“Bates-Diop is a great player,” Daum said. “For him to be able to shoot the way he does at the height makes him a tough guard, and his ability to take you off the dribble. When I was on him I tried to keep my chest in front of him and contest the three-pointers he was taking.”
In the second half, Bates-Diop went 1 for 6 overall and 1 for 5 from three. Daum was 3 for 10 overall and 2 for 5 from three.
“He was good early,” Holtmann said of Bates-Diop. “I thought he settled a little bit late, but he was good early. Proud of him. He looked a little fresher, too. It’s a big difference. You can see it in his lift. We’ve got to keep him fresh for Saturday.”
“They sagged off of certain guys on our team and made it hard to catch it, but hats off to Kam and C.J. making big plays down the stretch when I couldn’t get the ball,” Bates-Diop said.
13 – turnovers by South Dakota State
18 – points Ohio State scored off those 13 turnovers
10 – turnovers the Jackrabbits averaged this season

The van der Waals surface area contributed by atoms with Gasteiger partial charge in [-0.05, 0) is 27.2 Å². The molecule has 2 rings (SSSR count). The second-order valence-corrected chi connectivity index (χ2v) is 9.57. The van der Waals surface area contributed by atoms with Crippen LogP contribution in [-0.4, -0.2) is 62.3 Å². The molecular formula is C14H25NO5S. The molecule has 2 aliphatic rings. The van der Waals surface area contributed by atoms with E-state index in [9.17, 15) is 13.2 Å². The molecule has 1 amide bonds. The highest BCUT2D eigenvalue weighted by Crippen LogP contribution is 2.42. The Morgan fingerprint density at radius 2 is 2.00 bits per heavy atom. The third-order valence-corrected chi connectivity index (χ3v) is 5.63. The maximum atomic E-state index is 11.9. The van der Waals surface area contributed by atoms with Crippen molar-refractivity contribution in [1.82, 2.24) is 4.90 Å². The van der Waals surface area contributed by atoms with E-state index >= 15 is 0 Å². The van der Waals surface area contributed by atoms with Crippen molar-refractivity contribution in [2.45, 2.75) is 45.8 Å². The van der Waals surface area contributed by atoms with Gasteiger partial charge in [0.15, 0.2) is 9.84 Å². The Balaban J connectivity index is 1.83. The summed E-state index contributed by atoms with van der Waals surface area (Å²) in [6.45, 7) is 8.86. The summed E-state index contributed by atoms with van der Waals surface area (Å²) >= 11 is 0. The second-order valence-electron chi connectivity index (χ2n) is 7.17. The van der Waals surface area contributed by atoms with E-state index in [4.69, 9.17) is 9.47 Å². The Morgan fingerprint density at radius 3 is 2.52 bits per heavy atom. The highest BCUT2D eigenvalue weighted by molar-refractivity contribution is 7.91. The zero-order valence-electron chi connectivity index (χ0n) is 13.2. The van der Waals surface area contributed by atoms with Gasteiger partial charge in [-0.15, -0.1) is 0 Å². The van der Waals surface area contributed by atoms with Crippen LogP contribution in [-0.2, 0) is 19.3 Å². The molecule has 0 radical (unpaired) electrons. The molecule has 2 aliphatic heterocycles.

18 – points scored by Ohio State on the fast break
82.1 – percentage of the game’s total points that were scored by six players
35.2 – percentage of the total number of players to see game action those six players represent
“Ask our fanbase to watch 15 of South Dakota State’s games and tell me if there’s a better way to guard them. And then have them call every high-major coach that they played and every coach in their league and once they do all that research and they come back, if there’s a better way, we’ll do it. We heard it over and over: there’s one way to play (him). You’re going to lose the game if you don’t play this way. I didn’t think the switching hurt us at all.” – Holtmann, when presented with the observation that Ohio State fans weren’t happy seeing Dakich occasionally guarding Daum.